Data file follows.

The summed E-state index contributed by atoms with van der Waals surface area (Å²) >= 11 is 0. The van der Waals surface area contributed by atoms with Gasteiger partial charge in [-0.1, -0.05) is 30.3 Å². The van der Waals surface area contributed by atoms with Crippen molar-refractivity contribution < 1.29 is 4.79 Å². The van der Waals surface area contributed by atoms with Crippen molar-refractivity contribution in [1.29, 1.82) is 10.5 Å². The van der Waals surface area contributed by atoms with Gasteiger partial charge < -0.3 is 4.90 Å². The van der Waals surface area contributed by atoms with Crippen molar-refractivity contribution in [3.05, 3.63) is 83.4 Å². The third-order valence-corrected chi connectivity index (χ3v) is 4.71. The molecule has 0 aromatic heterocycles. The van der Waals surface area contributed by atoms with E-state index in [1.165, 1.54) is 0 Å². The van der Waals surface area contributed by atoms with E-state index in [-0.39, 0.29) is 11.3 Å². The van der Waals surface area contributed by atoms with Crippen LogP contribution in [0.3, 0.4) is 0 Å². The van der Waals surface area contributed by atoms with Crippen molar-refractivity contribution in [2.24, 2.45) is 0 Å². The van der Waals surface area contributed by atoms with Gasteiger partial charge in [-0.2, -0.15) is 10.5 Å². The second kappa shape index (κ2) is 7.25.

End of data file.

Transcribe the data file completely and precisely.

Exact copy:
The summed E-state index contributed by atoms with van der Waals surface area (Å²) >= 11 is 0. The van der Waals surface area contributed by atoms with Gasteiger partial charge in [-0.1, -0.05) is 30.3 Å². The van der Waals surface area contributed by atoms with Crippen molar-refractivity contribution < 1.29 is 4.79 Å². The van der Waals surface area contributed by atoms with Crippen molar-refractivity contribution in [1.29, 1.82) is 10.5 Å². The van der Waals surface area contributed by atoms with Gasteiger partial charge < -0.3 is 4.90 Å². The van der Waals surface area contributed by atoms with Crippen molar-refractivity contribution in [3.05, 3.63) is 83.4 Å². The third-order valence-corrected chi connectivity index (χ3v) is 4.71. The molecule has 0 aromatic heterocycles. The van der Waals surface area contributed by atoms with E-state index in [1.165, 1.54) is 0 Å². The van der Waals surface area contributed by atoms with E-state index in [-0.39, 0.29) is 11.3 Å². The van der Waals surface area contributed by atoms with Crippen LogP contribution in [0.3, 0.4) is 0 Å². The van der Waals surface area contributed by atoms with Crippen molar-refractivity contribution in [2.24, 2.45) is 0 Å². The van der Waals surface area contributed by atoms with Gasteiger partial charge in [-0.2, -0.15) is 10.5 Å². The second kappa shape index (κ2) is 7.25.